Coleman: Using satellite telecommunication technology and high-bandwidth Internet connectivity to wire in ships at sea and really create a network of ships that are exploring the world’s oceans to shore-based facilities. It’s changing the way we do our business. There’s no doubt about that.
Ari: Alright, so here’s an example of how it’s changing the way Coleman does business. In 2000, Deb Kelley from the University of Washington made a startling discovery at an underwater mountain during one of her research cruises. The peak’s the size of Mt. Rainier, but it’s at the bottom of the Atlantic Ocean. It was teeming with life and decorated with these white limestone chimneys that got as tall as 200 feet. Deb Kelley was awestruck.
Kelley: This place that was incredibly magical: no one had ever predicted it. We ended up calling it Lost City.
Ari: Five years later, Dwight Coleman and Deb Kelley returned to Lost City. But there was a twist. Deb Kelley never left Seattle. Coleman and his team pumped data, video and audio from the bottom of the ocean onto the Internet and into Deb Kelley’s lab, with, like, a 1-second delay.
Coleman: So there they were, calling the shots on the expedition, directing what mapping exercises to perform, directing what photographs to take, and directing what samples to collect, all the while watching every move we make on her monitors.
Ari: Why not just have Deb Kelley on the ship with you?
Coleman: You want to send the ship with a team of very capable engineers and scientists who can staff the ship to collect the data you want to collect. But you’re not really sure what you’re going to find so it’s very difficult to have the correct experts on the ship at all times. So you wanna create this network through tele-presence so that you can tap in the experts as needed.
Ari: I mean, do you feel like this is part of a growing trend in where science is going, or because of the nature of this podcast, is it that I’m just talking to scientists that are doing this?
Coleman: Oh, I think there’s really a revolution that’s really ongoing or about to happen not only in ocean sciences but also in education.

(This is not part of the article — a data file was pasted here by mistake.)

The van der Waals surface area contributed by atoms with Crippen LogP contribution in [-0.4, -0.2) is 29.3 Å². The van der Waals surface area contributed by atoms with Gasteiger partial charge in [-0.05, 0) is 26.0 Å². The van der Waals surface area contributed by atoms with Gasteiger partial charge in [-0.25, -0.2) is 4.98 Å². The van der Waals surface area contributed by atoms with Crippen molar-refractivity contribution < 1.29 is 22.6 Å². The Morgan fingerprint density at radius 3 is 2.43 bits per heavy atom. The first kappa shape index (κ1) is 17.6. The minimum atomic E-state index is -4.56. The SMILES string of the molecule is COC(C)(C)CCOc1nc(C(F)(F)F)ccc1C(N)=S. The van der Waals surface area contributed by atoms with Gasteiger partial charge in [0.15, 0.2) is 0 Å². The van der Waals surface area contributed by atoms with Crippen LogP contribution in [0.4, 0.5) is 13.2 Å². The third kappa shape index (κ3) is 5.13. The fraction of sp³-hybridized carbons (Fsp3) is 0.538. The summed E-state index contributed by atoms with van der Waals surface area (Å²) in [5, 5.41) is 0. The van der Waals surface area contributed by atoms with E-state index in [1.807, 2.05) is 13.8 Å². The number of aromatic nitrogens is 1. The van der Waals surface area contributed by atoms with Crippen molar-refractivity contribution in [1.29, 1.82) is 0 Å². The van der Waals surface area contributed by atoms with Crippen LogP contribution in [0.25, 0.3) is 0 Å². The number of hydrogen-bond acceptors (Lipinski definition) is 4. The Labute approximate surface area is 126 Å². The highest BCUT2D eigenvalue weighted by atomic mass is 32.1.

Ari: Turns out that Coleman, Ballard and the Inner Space Center are reaching out to schools across Rhode Island. Like Smithfield Public Schools about 20 minutes outside of Providence. Coleman’s worked with Smithfield to broadcast live video feeds of actual science from the bottom of the ocean directly into the schools. Here’s Superintendent Robert O’Brien, on the phone.
O’Brien: Our kids were prepared for the broadcast. They not only were able to see it live, but they were able to talk to the scientists and ask questions and get answers right away. It was just phenomenal. And I think just watching scientists at work had a tremendous impact on our students: to be able to actually hear them talking to each other and seeing what they’re seeing at the same time. We’re really trying to get our kids to get an understanding of science and transfer that information to new settings. I mean, this is the way our kids learn today.
Ari: You can tell the Inner Space Center’s pushing a lotta new frontiers at once. The very notion of what it means to explore the ocean. How to engage future scientists by building relationships with schools. Coleman and his team are taking the bottom of the ocean, which can seem really far away, and bringing it to the classroom next door or the computer screen on your desk. From inner space to your space, in the blink of an eye.
Ari: Ready for next time’s sonic stumper?
Ari: Alright, this is the last call! We’re featuring your ocean stories on our next episode. So think of a story you have about the ocean: like the time that the fish you caught wasn’t exactly a fish…, or the time you forgot your bathing suit at home and went wading into the Atlantic off of Cape Hatteras in a 3-piece suit and a bowtie. It can be anything. To record your story, go to our website: coseenow.net/category/ocean. Once you’re there, you’ll see the directions, and
some pretty cool pictures from the Inner Space Center. We’ve also got a clip of Dwight Coleman talking about mummified shipwrecks in the Black Sea.
Ocean Gazing’s brought to you by the Centers for Ocean Sciences Education Excellence, and we’re funded by the National Science Foundation.
Thanks to Rhonda Miller, Gail Scowcroft, Janice McDonnell, Jim Yoder, and Sage Lichtenwalner. Our intro music’s by Evan Sanders. That’s all!